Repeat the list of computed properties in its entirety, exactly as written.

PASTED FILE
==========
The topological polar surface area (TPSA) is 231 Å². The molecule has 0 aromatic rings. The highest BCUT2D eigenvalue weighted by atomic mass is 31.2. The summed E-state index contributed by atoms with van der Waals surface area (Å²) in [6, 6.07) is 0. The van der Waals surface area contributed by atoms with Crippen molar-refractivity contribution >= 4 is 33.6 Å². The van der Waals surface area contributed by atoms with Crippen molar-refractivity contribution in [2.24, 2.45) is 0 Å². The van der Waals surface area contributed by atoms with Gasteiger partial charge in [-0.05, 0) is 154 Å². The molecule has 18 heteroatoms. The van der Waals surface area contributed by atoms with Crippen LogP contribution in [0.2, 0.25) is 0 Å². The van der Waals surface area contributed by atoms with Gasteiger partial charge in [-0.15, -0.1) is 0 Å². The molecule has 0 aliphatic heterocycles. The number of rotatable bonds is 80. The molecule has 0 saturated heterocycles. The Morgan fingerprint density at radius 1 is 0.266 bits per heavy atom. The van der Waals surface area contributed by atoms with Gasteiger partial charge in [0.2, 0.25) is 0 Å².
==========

The topological polar surface area (TPSA) is 231 Å². The molecule has 0 aromatic rings. The highest BCUT2D eigenvalue weighted by atomic mass is 31.2. The summed E-state index contributed by atoms with van der Waals surface area (Å²) in [6, 6.07) is 0. The van der Waals surface area contributed by atoms with Crippen molar-refractivity contribution >= 4 is 33.6 Å². The van der Waals surface area contributed by atoms with Crippen molar-refractivity contribution in [2.24, 2.45) is 0 Å². The van der Waals surface area contributed by atoms with Gasteiger partial charge in [-0.05, 0) is 154 Å². The molecule has 18 heteroatoms. The van der Waals surface area contributed by atoms with Crippen LogP contribution in [0.2, 0.25) is 0 Å². The van der Waals surface area contributed by atoms with Gasteiger partial charge in [-0.15, -0.1) is 0 Å². The molecule has 0 aliphatic heterocycles. The number of rotatable bonds is 80. The molecule has 0 saturated heterocycles. The Morgan fingerprint density at radius 1 is 0.266 bits per heavy atom. The van der Waals surface area contributed by atoms with Gasteiger partial charge in [0.2, 0.25) is 0 Å².